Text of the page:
Back in 1990, as the debate over climate change was heating up, a dissident shareholder petitioned the board of Exxon, one of the world’s largest oil companies, imploring it to develop a plan to reduce carbon dioxide emissions from its production plants and facilities.
The board’s response: Exxon had studied the science of global warming and concluded it was too murky to warrant action. The company’s “examination of the issue supports the conclusions that the facts today and the projection of future effects are very unclear.”
Before the Syrian uprising that began in 2011, the greater Fertile Crescent experienced the most severe drought in the instrumental record. For Syria, a country marked by poor governance and un- sustainable agricultural and environmental policies, the drought had a catalytic effect, contributing to political unrest. We show that the recent decrease in Syrian precipitation is a combination of natural variability and a long-term drying trend, and the unusual severity of the observed drought is here shown to be highly unlikely without this trend.
(Michael Mann is someone to listen to on climate science, but notice the typical nod to "market mechanisms" as solution. Another illustration how positivist natural science almost always leads to conflation with mainstream economic/political views. Why the whole tradition of marxist analysis based in dialectics and systemic analysis is so important to be brought into the analysis of climate science and political change.)
One of the most under-appreciated aspects of the climate change problem is the so-called "fat tail" of risk. In short, the likelihood of very large impacts is greater than we would expect under typical statistical assumptions.
We are used to thinking about likelihoods and probabilities in terms of the familiar "normal" distribution -- otherwise known as the "bell curve". It looks like this:
Terrible pictures arrive onto social media of refugees from Syria and elsewhere, washed up on the shores of Europe. One in particular is particularly ghastly – the body of young Aylan Kurdi. He was only three. He was from the Syrian town of Kobane, now made famous as the frontline of the battle between ISIS and the Kurdish militias (largely the YPG and PKK). Aylan Kurdi’s body lay in a fetal position. Few dry eyes could turn away from that photograph.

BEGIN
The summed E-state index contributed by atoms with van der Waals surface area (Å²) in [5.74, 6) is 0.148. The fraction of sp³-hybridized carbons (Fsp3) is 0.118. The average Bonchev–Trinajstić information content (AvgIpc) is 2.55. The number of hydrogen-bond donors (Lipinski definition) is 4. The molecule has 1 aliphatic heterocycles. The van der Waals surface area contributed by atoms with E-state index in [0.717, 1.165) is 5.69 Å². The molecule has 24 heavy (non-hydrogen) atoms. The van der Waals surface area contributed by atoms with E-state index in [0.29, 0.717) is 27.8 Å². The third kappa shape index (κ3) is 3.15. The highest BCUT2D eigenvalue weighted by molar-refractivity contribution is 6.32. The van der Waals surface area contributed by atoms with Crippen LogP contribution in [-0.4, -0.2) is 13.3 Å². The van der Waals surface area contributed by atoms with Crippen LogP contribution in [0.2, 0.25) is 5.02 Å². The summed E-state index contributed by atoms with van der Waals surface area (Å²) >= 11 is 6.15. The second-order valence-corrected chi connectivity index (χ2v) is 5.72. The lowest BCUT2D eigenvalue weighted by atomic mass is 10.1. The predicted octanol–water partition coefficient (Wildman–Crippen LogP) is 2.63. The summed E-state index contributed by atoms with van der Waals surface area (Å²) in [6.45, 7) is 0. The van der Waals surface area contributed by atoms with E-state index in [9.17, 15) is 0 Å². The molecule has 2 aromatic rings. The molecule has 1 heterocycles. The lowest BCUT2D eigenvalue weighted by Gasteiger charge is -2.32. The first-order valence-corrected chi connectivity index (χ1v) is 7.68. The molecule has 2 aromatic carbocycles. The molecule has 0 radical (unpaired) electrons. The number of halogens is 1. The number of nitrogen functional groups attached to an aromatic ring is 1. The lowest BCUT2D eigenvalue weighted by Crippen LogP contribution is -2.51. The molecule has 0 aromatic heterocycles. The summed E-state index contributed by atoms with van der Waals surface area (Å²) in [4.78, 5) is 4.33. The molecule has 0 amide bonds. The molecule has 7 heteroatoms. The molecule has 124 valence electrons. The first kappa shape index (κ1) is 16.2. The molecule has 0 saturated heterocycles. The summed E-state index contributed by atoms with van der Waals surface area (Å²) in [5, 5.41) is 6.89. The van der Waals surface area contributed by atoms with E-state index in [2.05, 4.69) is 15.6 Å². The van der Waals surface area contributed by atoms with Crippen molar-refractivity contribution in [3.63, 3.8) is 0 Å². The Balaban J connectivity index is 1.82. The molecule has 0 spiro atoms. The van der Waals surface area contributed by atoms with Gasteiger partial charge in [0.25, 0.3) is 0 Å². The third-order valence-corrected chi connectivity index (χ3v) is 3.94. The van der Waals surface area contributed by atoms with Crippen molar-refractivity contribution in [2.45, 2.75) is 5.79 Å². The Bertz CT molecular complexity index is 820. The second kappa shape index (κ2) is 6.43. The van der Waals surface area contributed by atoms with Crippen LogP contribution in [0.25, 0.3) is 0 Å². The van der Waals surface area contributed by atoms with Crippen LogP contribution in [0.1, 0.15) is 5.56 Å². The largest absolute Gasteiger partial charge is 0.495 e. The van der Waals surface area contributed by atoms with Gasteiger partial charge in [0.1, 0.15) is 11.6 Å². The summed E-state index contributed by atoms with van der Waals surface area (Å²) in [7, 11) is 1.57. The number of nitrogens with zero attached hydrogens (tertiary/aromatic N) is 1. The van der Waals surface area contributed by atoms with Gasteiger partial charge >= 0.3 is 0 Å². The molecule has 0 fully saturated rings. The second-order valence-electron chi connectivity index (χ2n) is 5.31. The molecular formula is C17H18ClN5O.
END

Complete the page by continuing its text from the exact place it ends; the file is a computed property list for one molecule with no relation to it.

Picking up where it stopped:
Something lurking in the Northeastern Pacific is killing off the graceful giants of the world’s oceans. For since May of 2015 30 large whales have been discovered dead — their bloated and decaying bodies washed up on Alaskan shores. It’s an unusual mortality event featuring a death rate of nearly 400 percent above the average. So far, scientists don’t yet have a culprit. But there is a prime suspect and it’s one that’s linked to climate change.
The previously available evidence for that statement is staggering and on Thursday the National Oceanic and Atmospheric Administration in the U.S. announced that July was the hottest month the planet has ever experienced since records began and that both land and ocean temperatures are on pace to make 2015 the hottest year ever recorded.
An excellent audio overview/summary with Paul Beckwith of abrupt changes in the Arctic and global systems due to climate change. Abrupt changes happening at a very fast pace, changing jet streams that guide global weather patterns, and ocean currents including the slowing of the Gulf Stream and huge blocks of warm and cold seas due to systems stalling.
Historians may look to 2015 as the year when shit really started hitting the fan. Some snapshots: In just the past few months, record-setting heat waves in Pakistan and India each killed more than 1,000 people. In Washington state's Olympic National Park, the rainforest caught fire for the first time in living memory. London reached 98 degrees Fahrenheit during the hottest July day ever recorded in the U.K.; The Guardian briefly had to pause its live blog of the heat wave because its computer servers overheated.